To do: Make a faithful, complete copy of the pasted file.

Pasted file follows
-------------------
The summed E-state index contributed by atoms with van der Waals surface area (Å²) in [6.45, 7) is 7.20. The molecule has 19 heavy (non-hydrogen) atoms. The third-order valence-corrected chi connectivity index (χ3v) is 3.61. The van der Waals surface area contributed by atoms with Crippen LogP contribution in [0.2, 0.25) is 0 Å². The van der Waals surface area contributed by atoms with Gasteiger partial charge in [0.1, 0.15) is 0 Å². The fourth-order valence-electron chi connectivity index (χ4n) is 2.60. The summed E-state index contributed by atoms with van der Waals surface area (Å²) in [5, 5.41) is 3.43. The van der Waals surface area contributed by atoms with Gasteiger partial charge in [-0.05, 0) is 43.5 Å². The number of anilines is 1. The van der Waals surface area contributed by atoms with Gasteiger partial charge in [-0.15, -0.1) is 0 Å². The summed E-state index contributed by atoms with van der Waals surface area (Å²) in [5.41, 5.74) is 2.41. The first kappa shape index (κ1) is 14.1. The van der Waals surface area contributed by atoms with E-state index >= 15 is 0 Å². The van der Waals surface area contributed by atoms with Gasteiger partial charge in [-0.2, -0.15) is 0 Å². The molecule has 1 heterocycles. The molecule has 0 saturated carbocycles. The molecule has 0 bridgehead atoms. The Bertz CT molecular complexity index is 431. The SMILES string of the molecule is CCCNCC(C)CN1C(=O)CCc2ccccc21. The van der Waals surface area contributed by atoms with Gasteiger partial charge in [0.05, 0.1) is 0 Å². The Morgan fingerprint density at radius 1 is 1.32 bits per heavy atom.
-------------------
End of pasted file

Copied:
The summed E-state index contributed by atoms with van der Waals surface area (Å²) in [6.45, 7) is 7.20. The molecule has 19 heavy (non-hydrogen) atoms. The third-order valence-corrected chi connectivity index (χ3v) is 3.61. The van der Waals surface area contributed by atoms with Crippen LogP contribution in [0.2, 0.25) is 0 Å². The van der Waals surface area contributed by atoms with Gasteiger partial charge in [0.1, 0.15) is 0 Å². The fourth-order valence-electron chi connectivity index (χ4n) is 2.60. The summed E-state index contributed by atoms with van der Waals surface area (Å²) in [5, 5.41) is 3.43. The van der Waals surface area contributed by atoms with Gasteiger partial charge in [-0.05, 0) is 43.5 Å². The number of anilines is 1. The van der Waals surface area contributed by atoms with Gasteiger partial charge in [-0.15, -0.1) is 0 Å². The summed E-state index contributed by atoms with van der Waals surface area (Å²) in [5.41, 5.74) is 2.41. The first kappa shape index (κ1) is 14.1. The van der Waals surface area contributed by atoms with E-state index >= 15 is 0 Å². The van der Waals surface area contributed by atoms with Gasteiger partial charge in [-0.2, -0.15) is 0 Å². The molecule has 1 heterocycles. The molecule has 0 saturated carbocycles. The molecule has 0 bridgehead atoms. The Bertz CT molecular complexity index is 431. The SMILES string of the molecule is CCCNCC(C)CN1C(=O)CCc2ccccc21. The van der Waals surface area contributed by atoms with Gasteiger partial charge in [0.05, 0.1) is 0 Å². The Morgan fingerprint density at radius 1 is 1.32 bits per heavy atom.